McGuire v. Commissioner Of Social Security
MEMORANDUM OPINION. Signed by District Judge Elizabeth K. Dillon on 9/21/2017. (bw)
IN THE UNITED STATES DISTRICT COURT
FOR THE WESTERN DISTRICT OF VIRGINIA
TIMOTHY PAUL MCGUIRE,1
NANCY A. BERRYHILL, Acting
Commissioner of Social Security,
Civil Action No. 7:16-cv-00291
By: Elizabeth K. Dillon
United States District Judge
Plaintiff Timothy Paul McGuire brought this action for review of defendant Nancy A.
Berryhill’s (the commissioner’s) final decision denying his claim for disability insurance benefits
(DIB) under the Social Security Act (the Act). 42 U.S.C. § 405(g) (2012) (authorizing a district
court to enter judgment “affirming, modifying, or reversing the decision of the Commissioner of
Social Security”). The parties filed cross-motions for summary judgment, which the court
referred to United States Magistrate Judge Robert S. Ballou for a report and recommendation
pursuant to 28 U.S.C. § 636(b)(1)(B). In his report, the magistrate judge concluded that
substantial evidence supported the commissioner’s decision. (Dkt. No. 16.) McGuire objected,
and the commissioner filed a response to the objections. (Dkt. Nos. 17, 18.) After de novo
review of the pertinent portions of the record, the report, and the filings by the parties, in
conjunction with applicable law, the court will adopt the magistrate judge’s recommendation.
Neither the commissioner’s records nor the ALJ decision at issue capitalize the “G” in McGuire’s name,
simply spelling it “Mcguire.” In the complaint itself, his name appears only in all capital letters, so that does not
offer any clues as to whether the “G” is capitalized. On documents McGuire has signed and written his name on,
however, he spells his name McGuire, (see, e.g., Application to Proceed in forma pauperis, at 2, Dkt. No. 1), and so
does the court.
Accordingly, defendant’s motion for summary judgment will be granted, and plaintiff’s motion
for summary judgment will be denied.
The court adopts the recitation of facts and procedural background as set forth in the
report. (Report 2–3, Dkt. No. 16.)
A. Standard of Review
This court’s review of the administrative law judge’s (ALJ) underlying decision is
limited. Specifically, “[a] district court’s primary function in reviewing an administrative
finding of no disability is to determine whether the ALJ’s decision was supported by substantial
evidence.” Coffman v. Bowen, 829 F.2d 514, 517 (4th Cir. 1987). Substantial evidence does not
require a “large or considerable amount of evidence,” Pierce v. Underwood , 487 U.S. 552, 564–
65 (1988); rather, it requires “such relevant evidence as a reasonable mind might accept as
adequate to support a conclusion.” Richardson v. Perales, 402 U.S. 389, 401 (1971). This is
“more than a mere scintilla of evidence [and] somewhat less than a preponderance.” Laws v.
Celebrezze, 368 F.2d 640, 642 (4th Cir. 1966).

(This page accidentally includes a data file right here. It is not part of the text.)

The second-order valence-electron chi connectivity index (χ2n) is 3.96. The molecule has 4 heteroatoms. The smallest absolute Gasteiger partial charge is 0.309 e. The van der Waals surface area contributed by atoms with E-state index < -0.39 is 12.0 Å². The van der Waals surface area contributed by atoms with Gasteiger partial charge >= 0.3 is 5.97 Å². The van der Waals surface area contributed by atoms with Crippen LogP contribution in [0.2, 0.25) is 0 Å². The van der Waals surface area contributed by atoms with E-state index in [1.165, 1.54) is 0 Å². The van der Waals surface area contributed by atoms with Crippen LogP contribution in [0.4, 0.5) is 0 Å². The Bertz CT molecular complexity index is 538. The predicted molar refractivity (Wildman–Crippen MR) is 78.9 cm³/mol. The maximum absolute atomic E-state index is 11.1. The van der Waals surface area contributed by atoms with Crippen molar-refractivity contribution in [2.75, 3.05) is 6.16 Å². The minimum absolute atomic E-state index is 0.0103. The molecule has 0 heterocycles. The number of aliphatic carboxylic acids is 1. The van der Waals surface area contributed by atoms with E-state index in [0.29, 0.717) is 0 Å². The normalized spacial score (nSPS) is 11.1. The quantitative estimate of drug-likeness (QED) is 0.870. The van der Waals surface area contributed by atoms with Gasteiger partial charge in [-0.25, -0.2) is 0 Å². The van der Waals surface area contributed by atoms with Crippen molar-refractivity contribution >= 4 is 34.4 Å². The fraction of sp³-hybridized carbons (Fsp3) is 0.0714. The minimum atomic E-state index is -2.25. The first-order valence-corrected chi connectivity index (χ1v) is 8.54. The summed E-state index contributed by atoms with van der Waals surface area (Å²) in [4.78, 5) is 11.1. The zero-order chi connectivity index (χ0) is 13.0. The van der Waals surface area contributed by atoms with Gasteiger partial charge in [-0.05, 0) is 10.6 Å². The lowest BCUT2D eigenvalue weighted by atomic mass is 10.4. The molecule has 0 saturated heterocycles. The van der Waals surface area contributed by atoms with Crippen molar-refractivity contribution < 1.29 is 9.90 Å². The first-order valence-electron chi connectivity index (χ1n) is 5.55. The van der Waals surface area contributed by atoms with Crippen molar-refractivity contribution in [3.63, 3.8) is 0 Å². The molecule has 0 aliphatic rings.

Where, as here, a matter has been referred to a magistrate judge pursuant to 28 U.S.C.
§ 636(b)(1), this court reviews de novo the portions of the report to which a timely objection has
been made. Fed. R. Civ. P. 72(b)(3) (“The district judge must determine de novo any part of the
magistrate judge’s disposition that has been properly objected to.”); United States v. Raddatz,
447 U.S. 667, 673–74 (1980) (finding that de novo review of the magistrate’s report and
recommendation comports with due process requirements).
In order for an objection to trigger de novo review, it must be made “with sufficient
specificity so as reasonably to alert the district court of the true ground for the objection.”
United States v. Midgette, 478 F.3d 616, 622 (4th Cir. 2007). See also Page v. Lee, 337 F.3d
411, 416 n.3 (4th Cir. 2003) (“[P]etitioner’s failure to object to the magistrate judge’s
recommendation with the specificity required by the Rule is, standing alone, a sufficient basis
upon which to affirm the judgment of the district court as to this claim.”). Further, objections
must respond to a specific error in the report and recommendation. See Orpiano v. Johnson, 687
F.2d 44, 47 (4th Cir. 1982). General or conclusory objections, therefore, are not proper; they are
in fact considered the equivalent of a waiver. Id. Likewise, an objection that merely repeats the
arguments made in the briefs before the magistrate judge is a general objection and is treated as a
failure to object. Moon v. BWX Techs, 742 F. Supp. 2d 827, 829 (W.D. Va. 2010), aff’d, 498 F.
App’x 268 (4th Cir. 2012) (citing Veney v. Astrue, 539 F. Supp. 2d 841, 844–46 (W.D. Va.
McGuire’s two objections were both issues raised in his brief before the magistrate judge,
but he offers sufficiently specific objections to the report itself to trigger the de novo standard of
review. Accordingly, the court reviews de novo those portions of the report to which McGuire
B. ALJ’s Decision
McGuire had previously applied for social security benefits and was awarded benefits for
a closed period of disability, from October 16, 2009, through December 31, 2010. The ALJ’s
decision in the prior case was dated June 4, 2012, and concluded that McGuire was disabled for
the closed period “due to degenerative disc disease and arthralgias status-post October 2009
motor vehicle accident, residual effects of shotgun injuries, and anxiety.” (ALJ Decision,
Administrative Record (R.) 56, Dkt. No. 8-1 (describing prior decision); see also R. 133–140
(prior ALJ decision).) Approximately three months before that first decision, in March 2012,
McGuire was injured in an all-terrain vehicle (ATV) accident. Those injuries gave rise to the
disability claim at issue here.
On May 5, 2015, the ALJ entered the decision that McGuire challenges in this case,
concluding that McGuire was ineligible for benefits. In reaching his decision, the ALJ followed
the five-step process found in 20 C.F.R. § 404.1520 (2016). The five-step evaluation asks the
following questions, in order: (1) whether the claimant is working or participating in substantial